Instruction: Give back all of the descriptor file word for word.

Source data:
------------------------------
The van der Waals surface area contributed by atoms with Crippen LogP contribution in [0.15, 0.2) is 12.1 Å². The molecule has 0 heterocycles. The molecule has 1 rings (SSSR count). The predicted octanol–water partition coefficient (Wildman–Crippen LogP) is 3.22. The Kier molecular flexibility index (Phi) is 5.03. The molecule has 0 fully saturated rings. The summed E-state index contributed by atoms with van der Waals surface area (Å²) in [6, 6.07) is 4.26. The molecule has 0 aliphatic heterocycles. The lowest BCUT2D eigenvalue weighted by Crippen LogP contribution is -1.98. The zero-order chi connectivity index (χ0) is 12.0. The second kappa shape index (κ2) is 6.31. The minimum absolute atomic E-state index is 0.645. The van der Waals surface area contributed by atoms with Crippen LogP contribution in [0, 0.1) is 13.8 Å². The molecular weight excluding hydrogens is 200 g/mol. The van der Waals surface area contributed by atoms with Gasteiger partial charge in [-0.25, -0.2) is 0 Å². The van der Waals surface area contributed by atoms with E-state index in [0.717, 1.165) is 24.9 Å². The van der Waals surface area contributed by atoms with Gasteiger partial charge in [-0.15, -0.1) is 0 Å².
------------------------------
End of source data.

The van der Waals surface area contributed by atoms with Crippen LogP contribution in [0.15, 0.2) is 12.1 Å². The molecule has 0 heterocycles. The molecule has 1 rings (SSSR count). The predicted octanol–water partition coefficient (Wildman–Crippen LogP) is 3.22. The Kier molecular flexibility index (Phi) is 5.03. The molecule has 0 fully saturated rings. The summed E-state index contributed by atoms with van der Waals surface area (Å²) in [6, 6.07) is 4.26. The molecule has 0 aliphatic heterocycles. The lowest BCUT2D eigenvalue weighted by Crippen LogP contribution is -1.98. The zero-order chi connectivity index (χ0) is 12.0. The second kappa shape index (κ2) is 6.31. The minimum absolute atomic E-state index is 0.645. The van der Waals surface area contributed by atoms with Crippen LogP contribution in [0, 0.1) is 13.8 Å². The molecular weight excluding hydrogens is 200 g/mol. The van der Waals surface area contributed by atoms with Gasteiger partial charge in [-0.25, -0.2) is 0 Å². The van der Waals surface area contributed by atoms with E-state index in [0.717, 1.165) is 24.9 Å². The van der Waals surface area contributed by atoms with Gasteiger partial charge in [-0.15, -0.1) is 0 Å².